Luis. To not hijack Peters post about the incredible performance of the DP3m please send me a mail and I will send you a original M8 file. Then you can check and test yourself.
You´re correct. Check your e-mail please. Thanks .-)
yes the MM is an amazing camera, indeed as far as I could saw and read. Never used one. I´m aware of the clipping aspects.
The M8 is a novelty to me for B&W work. Not so many clipping issues because of the available color information within each channel.
For Platinum print a negative must be the same dimension as the final print (its a contact process). I can produce digital negatives from the 5DMIII with 25×25 cm maximum with 360ppi (its a kind of ppi standard for this process).
At this 360ppi resolution how big are the files from the M8 (its a rather small sensor)?
I don´t know also how big at 360ppi the Merrill or the Quattro files, are?
At the same time, an M8 could be an affordable way for me to enter the Leica M universe .-) because I must keep both systems, so it must be in small and very affordable steps.
All other things being equal, a Bayer sensor’s true resolution is 80% of its nominal resolution, if I remember correctly. So in real terms, the M9 has an effective resolution of 11.5Mpx (4166 x 2777). But that effective resolution is a genuine 11.5Mpx. And the Sony A7r has an effective resolution of 16.5Mpx (4972 x 3315).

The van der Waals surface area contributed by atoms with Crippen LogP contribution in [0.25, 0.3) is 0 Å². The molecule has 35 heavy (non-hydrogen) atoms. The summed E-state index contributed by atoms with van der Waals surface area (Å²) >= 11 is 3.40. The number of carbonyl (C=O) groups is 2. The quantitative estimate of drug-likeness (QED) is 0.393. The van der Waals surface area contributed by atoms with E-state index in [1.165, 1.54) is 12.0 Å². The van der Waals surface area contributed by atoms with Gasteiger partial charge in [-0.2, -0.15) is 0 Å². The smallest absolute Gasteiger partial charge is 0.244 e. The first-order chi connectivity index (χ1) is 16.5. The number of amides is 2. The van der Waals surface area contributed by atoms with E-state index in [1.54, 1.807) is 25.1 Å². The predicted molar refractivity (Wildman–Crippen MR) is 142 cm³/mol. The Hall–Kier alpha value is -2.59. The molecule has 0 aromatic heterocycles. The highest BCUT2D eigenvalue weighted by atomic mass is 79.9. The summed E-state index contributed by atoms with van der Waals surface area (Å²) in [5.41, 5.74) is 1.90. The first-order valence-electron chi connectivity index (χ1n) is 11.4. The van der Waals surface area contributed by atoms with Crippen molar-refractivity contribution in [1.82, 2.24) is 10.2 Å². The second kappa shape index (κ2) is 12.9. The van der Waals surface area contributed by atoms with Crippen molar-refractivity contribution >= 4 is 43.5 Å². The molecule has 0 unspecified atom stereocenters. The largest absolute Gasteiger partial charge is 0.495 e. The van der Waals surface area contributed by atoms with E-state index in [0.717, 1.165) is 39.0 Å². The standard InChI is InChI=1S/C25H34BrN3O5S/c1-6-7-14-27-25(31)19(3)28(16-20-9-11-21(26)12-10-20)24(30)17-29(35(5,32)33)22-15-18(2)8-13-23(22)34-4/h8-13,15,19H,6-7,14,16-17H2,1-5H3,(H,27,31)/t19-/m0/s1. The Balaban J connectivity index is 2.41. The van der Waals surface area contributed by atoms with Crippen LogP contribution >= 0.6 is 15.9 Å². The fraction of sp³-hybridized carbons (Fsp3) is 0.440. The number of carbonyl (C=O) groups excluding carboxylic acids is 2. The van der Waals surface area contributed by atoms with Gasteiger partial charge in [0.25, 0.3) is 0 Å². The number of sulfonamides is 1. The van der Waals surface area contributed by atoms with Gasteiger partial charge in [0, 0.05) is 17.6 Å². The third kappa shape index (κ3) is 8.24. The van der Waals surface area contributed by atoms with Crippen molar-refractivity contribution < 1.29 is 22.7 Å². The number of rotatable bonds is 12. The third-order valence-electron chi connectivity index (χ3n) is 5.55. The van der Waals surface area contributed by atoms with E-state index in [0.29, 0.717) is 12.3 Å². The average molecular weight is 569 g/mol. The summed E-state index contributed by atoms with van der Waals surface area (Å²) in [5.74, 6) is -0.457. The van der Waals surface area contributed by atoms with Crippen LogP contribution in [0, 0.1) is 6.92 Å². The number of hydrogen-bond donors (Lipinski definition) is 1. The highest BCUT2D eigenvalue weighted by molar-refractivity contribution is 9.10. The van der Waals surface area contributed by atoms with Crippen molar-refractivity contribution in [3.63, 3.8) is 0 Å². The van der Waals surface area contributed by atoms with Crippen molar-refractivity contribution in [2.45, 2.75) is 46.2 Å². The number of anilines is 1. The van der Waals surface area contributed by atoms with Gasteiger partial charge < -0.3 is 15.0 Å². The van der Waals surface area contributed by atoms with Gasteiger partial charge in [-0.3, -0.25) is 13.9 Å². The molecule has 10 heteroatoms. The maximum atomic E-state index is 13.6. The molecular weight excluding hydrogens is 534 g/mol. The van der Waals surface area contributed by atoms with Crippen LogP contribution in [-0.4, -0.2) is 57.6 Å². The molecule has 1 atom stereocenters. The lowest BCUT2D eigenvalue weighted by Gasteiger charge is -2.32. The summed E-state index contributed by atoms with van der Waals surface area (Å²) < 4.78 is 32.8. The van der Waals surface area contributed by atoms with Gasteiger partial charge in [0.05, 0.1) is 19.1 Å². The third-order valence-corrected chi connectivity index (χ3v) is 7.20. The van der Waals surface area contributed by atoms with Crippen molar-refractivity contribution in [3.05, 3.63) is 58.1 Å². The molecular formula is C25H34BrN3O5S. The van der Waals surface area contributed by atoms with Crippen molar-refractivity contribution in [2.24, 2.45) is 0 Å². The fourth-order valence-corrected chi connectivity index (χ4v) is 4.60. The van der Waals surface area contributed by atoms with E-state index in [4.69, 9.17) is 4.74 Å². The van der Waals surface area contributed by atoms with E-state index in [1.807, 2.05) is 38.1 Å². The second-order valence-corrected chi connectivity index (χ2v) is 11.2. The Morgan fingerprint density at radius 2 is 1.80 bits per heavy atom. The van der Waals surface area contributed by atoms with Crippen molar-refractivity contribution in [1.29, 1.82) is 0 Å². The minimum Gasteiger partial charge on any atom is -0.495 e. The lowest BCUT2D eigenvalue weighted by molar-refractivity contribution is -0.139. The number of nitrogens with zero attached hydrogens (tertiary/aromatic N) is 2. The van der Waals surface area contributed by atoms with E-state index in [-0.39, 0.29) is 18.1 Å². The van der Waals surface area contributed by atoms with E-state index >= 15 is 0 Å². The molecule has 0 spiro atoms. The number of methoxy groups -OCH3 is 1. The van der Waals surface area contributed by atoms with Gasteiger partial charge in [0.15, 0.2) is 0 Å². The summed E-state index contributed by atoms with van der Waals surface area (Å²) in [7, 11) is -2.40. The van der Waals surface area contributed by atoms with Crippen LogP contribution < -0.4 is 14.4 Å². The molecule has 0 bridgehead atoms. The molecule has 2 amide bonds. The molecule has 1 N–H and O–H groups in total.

Of course per-pixel sharpness is in favour of the Foveon. But maybe the better compromise is with the Bayer array, unless DR and sensitivity in the Foveon can match Bayer sensors. OTOH, Foveon sensors can be smaller than Bayer sensors and give the same tonality – based on my observations. So an APS-C Foveon is just as good as a 24 x 36mm CCD.
The Foveon, even at APS-C, might actually have better tonality!
I loved the files from my DP1. Had to sell it to fund the Monochrome but these files were soo ‘airy’ and almost 3d like. A shame that it was to slow for my street work.
Great info and photos Peter. I have been jonesing for one or two of these cameras for long time and I think you have just pushed me over the edge. Do all three models (DP1, DP2 and DP3 Merrill) have the same sensor, processor, speed (or lack of) etc?
Found the info I needed and ordered the DP3 along with a bag of batteries :O